SLAVERY AND THE LEFT: Jay Nordlinger appropriately rips into this Michael Ignatieff piece for stating that “a coalition of liberals and black churches” were the main forces behind the American movement “to end slavery [in Sudan] and stop Khartoum’s war against the south.” As Nordlinger points out, “For years, conservatives had been trying to draw attention to Sudan and its slavery, and no one cared.” Mainstream human rights groups certainly noticed the atrocities, and did some good reporting on them, but in no way led a public outcry on the subject. But Nordlinger wrongly suggests that “liberals” turned a blind eye to the horror in Sudan (and Mauritania). A.M. Rosenthal and Nat Hentoff, not exactly men of the Right, have been tireless on this matter. Black fraternities and sororities–not organizations whose booths you’d expect to find at CPAC–have also done great work here. The main dividing line seems to be those Christians and non-Christians who welcome the growing Christian human rights movement, and those Christians and non-Christians who fear it as yet another example of repressive white Western phallogocentrism. Anyway, if you want updates on this crucial work, sign up for an e-newsletter here. (I’m not going to get into the “slave redemption” controversy–that’s for another post, when I have more time–but you can sign up without endorsing every tactic of every anti-slavery group.) More great human rights links are here, here, here, and here. (That last also offers a free e-newsletter, including thoughtful “letters from the director”–the gallant Lawrence Uzzell–on all kinds of aspects of religious freedom.)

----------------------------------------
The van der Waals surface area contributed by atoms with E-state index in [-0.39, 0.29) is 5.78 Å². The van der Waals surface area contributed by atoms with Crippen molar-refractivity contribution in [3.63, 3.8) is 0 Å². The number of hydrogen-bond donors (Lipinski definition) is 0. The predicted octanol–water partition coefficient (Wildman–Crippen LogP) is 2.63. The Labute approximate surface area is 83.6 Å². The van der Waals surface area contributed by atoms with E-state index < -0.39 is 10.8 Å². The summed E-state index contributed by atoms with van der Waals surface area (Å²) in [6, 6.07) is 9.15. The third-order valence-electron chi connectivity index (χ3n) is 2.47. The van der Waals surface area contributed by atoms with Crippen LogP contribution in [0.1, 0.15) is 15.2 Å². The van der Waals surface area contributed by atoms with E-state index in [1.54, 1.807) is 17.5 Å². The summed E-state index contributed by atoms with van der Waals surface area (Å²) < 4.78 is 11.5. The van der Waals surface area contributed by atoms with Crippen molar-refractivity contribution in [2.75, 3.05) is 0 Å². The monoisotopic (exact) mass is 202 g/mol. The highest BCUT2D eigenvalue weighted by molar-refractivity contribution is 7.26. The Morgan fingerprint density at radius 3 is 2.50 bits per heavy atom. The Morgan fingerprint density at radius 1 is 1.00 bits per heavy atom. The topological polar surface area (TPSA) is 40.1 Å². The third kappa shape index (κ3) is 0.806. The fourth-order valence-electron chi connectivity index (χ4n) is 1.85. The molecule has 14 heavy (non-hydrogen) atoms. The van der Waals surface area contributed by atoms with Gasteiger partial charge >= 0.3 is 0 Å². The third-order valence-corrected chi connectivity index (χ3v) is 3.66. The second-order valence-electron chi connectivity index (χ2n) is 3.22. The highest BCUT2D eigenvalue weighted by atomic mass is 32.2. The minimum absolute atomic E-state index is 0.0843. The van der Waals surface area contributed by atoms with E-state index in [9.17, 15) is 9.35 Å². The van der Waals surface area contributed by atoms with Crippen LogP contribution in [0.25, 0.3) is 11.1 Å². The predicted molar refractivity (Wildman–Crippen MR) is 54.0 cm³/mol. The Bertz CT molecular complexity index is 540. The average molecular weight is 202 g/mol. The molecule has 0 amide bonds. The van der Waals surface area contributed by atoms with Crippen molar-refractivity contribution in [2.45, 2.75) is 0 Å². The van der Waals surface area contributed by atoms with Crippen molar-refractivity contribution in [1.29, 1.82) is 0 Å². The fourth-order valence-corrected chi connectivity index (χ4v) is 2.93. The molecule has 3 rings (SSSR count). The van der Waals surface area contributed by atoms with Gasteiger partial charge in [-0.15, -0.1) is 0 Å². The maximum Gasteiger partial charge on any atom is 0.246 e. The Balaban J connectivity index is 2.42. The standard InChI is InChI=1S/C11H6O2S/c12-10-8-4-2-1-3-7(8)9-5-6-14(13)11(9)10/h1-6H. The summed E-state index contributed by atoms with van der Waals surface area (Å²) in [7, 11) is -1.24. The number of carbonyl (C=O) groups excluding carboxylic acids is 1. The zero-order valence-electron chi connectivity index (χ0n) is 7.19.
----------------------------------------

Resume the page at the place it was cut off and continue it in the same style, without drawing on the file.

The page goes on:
If Ignatieff is right that “mainstream” human rights groups like Human Rights Watch, Amnesty International, and the International Committee of the Red Cross (he doesn’t name the latter two, but I can’t think who else he might mean) are losing their relevance in a post-9/11 world, it isn’t because Americans no longer care about human rights. It’s because those organizations have discredited themselves by consistently siding against America and wigging out about fashionable lefty causes. (When I was at Yale, HRW actually took a stand in favor of the unrecognized graduate student union and against the university. What this has to do with the child soldiers of Sierra Leone is anybody’s guess.) HRW and the rest have also been noticeably quiet on population-control abuses, like those described in this article on a leaked U.N. report. Their reputation is collapsing, at least temporarily. I predict that Freedom House, Keston, and the other smaller, more responsible groups, which dole out praise and blame on a genuinely nonpartisan basis, will not suffer any loss of relevance. They’re more relevant than ever. It would be great if Ignatieff checked them out. You’ll have to do it for him.